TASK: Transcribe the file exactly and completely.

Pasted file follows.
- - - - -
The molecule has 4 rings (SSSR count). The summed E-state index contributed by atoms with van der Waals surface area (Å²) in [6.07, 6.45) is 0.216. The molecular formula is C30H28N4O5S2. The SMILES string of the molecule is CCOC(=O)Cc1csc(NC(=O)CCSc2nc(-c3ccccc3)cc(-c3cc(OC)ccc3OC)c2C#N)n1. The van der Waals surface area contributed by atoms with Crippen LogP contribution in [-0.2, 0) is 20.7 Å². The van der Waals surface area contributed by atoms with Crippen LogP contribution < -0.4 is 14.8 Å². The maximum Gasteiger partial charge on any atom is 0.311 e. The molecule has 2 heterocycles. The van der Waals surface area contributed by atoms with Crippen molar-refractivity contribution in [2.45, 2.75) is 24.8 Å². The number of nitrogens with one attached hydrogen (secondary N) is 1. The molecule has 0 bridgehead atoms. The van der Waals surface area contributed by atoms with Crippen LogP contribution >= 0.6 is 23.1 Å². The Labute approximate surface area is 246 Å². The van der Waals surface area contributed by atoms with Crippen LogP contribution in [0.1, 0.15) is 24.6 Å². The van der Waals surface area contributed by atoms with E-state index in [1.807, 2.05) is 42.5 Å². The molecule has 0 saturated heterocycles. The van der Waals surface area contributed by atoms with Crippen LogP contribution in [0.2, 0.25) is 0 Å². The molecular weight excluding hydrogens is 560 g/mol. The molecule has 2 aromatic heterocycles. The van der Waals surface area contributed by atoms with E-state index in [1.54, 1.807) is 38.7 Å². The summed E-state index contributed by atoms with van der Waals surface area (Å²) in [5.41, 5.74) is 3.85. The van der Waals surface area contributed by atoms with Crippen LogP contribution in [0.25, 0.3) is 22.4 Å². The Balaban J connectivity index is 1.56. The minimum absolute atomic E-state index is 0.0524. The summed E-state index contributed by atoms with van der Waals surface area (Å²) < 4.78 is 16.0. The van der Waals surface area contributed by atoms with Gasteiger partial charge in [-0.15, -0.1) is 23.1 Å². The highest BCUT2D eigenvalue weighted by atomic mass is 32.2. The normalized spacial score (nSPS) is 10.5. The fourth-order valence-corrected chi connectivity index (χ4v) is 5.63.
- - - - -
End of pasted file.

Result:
The molecule has 4 rings (SSSR count). The summed E-state index contributed by atoms with van der Waals surface area (Å²) in [6.07, 6.45) is 0.216. The molecular formula is C30H28N4O5S2. The SMILES string of the molecule is CCOC(=O)Cc1csc(NC(=O)CCSc2nc(-c3ccccc3)cc(-c3cc(OC)ccc3OC)c2C#N)n1. The van der Waals surface area contributed by atoms with Crippen LogP contribution in [-0.2, 0) is 20.7 Å². The van der Waals surface area contributed by atoms with Crippen LogP contribution < -0.4 is 14.8 Å². The maximum Gasteiger partial charge on any atom is 0.311 e. The molecule has 2 heterocycles. The van der Waals surface area contributed by atoms with Crippen molar-refractivity contribution in [2.45, 2.75) is 24.8 Å². The number of nitrogens with one attached hydrogen (secondary N) is 1. The molecule has 0 bridgehead atoms. The van der Waals surface area contributed by atoms with Crippen LogP contribution >= 0.6 is 23.1 Å². The Labute approximate surface area is 246 Å². The van der Waals surface area contributed by atoms with Crippen LogP contribution in [0.1, 0.15) is 24.6 Å². The van der Waals surface area contributed by atoms with E-state index in [1.807, 2.05) is 42.5 Å². The molecule has 0 saturated heterocycles. The van der Waals surface area contributed by atoms with Crippen LogP contribution in [0.2, 0.25) is 0 Å². The molecular weight excluding hydrogens is 560 g/mol. The molecule has 2 aromatic heterocycles. The van der Waals surface area contributed by atoms with E-state index in [1.54, 1.807) is 38.7 Å². The summed E-state index contributed by atoms with van der Waals surface area (Å²) in [5.41, 5.74) is 3.85. The van der Waals surface area contributed by atoms with Crippen LogP contribution in [0.25, 0.3) is 22.4 Å². The Balaban J connectivity index is 1.56. The minimum absolute atomic E-state index is 0.0524. The summed E-state index contributed by atoms with van der Waals surface area (Å²) < 4.78 is 16.0. The van der Waals surface area contributed by atoms with Gasteiger partial charge in [-0.15, -0.1) is 23.1 Å². The highest BCUT2D eigenvalue weighted by atomic mass is 32.2. The normalized spacial score (nSPS) is 10.5. The fourth-order valence-corrected chi connectivity index (χ4v) is 5.63.